Let us know how it goes.

    Comment


    • #3
      First- thanks for not giving up on your Pele! So many people out there do the complete opposite as you are doing, and I see it every week when I volunteer at the humane society. Thank you!!

      Second- has he been tested for a urinary tract infection? That's what I first think of but you said its been ongoing for several years, and I don't know if UTIs can go that long...
      Do you know if he's getting arthritis? Maybe it hurts him to climb inside the litter box now so he avoids going inside. A low-sided litter box would let him walk in and out easily. I've never seen them for sale but an old baking sheet (or one from a second-hand store) could work.

      I hope you get this figured out! :]
      ~Leeza

      "A true friend is one who is there for you when he'd rather be anywhere else" ~ A Wise Fortune Cookie
      Kesha, wait for me at the rainbow, m'kay?

      Comment


      • #4
        Thank you both for your replies. I'm going to do two things at this point:

        First, there's a side story: the latest addition to our house was a stray kitten that we took in last August. He hasn't been neutered because it was found that he has a bad heart murmur and they can't put him under. They can do the surgery with local anestetic, but the vet didn't seem to think he'd last long and said he might not make it through, so we weren't going to put him through that. Now though, he's really spunky and if you couldn't feel the murmur, you wouldn't know there was anything wrong. That said, I'm going to ask the vet if she still thinks the surgery is an option and try to get that set of hormones toned down.

        Second, I'm going to take Pele to that same vet. I had been taking him to another doctor in the same office, but when we took in that stray, Austin, and were scheduled with Dr Kosta instead of my normal vet, she seemed quite a bit more thorough. I will have her test him for UTIs.

        As I said, this has been a behavior issue that has surfaced at different points in his life when he's unsettled for whatever reason and there has been more chaos in the last couple years and it's been worse yet since we brought the other male cat in.

        I'll also try that litter and see if he still needs the retraining after that. We'll be buying a home and moving when our lease is up in May. I'm going to try everything I can in the mean time. My husband and I agreed that if it's between Pele and Austin (the stray with the heart condition), that our real commitment is to Pele and we'll have to find Austin a new home, since we originally only intended to foster Austin.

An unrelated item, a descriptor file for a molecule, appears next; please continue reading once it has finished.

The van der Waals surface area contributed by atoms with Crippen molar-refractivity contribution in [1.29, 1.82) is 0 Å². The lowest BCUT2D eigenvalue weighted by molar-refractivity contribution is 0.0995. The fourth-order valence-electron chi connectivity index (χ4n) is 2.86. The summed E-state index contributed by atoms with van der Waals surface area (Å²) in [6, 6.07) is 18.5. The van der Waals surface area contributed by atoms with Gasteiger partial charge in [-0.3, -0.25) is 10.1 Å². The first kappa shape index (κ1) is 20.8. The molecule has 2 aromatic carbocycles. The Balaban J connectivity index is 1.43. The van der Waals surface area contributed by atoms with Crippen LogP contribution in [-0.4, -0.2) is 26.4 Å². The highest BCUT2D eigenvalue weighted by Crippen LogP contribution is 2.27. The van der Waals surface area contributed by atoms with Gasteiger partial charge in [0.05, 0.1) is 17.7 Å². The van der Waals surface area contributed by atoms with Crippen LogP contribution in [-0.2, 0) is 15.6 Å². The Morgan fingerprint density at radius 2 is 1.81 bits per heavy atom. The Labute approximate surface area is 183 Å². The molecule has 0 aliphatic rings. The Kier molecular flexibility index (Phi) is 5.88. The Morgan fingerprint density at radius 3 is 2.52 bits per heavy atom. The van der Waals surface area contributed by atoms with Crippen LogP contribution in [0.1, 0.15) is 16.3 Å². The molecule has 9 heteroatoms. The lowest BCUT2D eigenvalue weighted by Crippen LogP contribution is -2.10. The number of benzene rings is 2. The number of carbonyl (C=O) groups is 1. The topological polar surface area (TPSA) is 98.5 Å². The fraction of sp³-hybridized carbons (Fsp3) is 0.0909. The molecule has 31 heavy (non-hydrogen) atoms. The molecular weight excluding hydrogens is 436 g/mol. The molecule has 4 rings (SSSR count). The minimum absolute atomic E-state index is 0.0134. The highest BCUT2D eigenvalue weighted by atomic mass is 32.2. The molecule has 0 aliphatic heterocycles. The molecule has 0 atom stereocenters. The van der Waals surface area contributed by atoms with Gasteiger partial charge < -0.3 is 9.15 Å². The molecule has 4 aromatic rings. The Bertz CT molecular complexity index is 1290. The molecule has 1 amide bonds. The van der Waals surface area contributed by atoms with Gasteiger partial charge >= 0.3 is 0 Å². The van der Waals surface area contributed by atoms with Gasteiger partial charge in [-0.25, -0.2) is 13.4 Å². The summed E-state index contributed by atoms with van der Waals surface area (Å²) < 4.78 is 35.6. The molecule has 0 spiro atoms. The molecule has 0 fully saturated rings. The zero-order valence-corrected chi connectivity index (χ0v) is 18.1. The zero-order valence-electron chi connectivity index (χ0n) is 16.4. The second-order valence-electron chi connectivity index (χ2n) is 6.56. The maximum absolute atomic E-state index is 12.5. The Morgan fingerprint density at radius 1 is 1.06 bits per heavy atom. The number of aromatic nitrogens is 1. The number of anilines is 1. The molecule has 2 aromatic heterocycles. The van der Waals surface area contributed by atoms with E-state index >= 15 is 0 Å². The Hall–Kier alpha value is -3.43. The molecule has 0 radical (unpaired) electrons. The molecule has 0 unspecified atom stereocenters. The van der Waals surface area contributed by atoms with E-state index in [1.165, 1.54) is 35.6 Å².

Thank you again for your insights.

        Comment


        • #5
          Hopefully Pele's vet visit goes well.
          I hope it doesn't come down to you having to rehome Austin, but I know you want the best for both of your cats.
          Good luck.
          ~Leeza

          "A true friend is one who is there for you when he'd rather be anywhere else" ~ A Wise Fortune Cookie
          Kesha, wait for me at the rainbow, m'kay?

          Comment


          • #6
            Pele peeing

            Now that you've added the info about the stray you took in, that is exactly the answer to Pele's behavior. Since the stray is not neutered, Pele feels threatened by his existence and will want to dominate the home, which he is doing. I had the exact same problem until I neutered the kittens I brought into my home. Once that was done, my male 6-yr old cat, Cooky-Too, went back to his normal routine of using the litter box (he prefers clumping litter). He had also taken to jumping onto my kitchen counter and spraying his stench on it and the backsplash! Imagine the odor I encountered first thing in the morning! Even though Cooky-Too was neutered at a very early age, the fact that I brought in unaltered cats into my home spurred on his spraying aka "dominance." You're going to have to make a choice, either live with the pee or find a home for the kitten. Also, anyone who has a cat should never put a litter box on a carpeted floor (or have carpets in the house). My floors are all tiled.

            Comment

            Working...
            X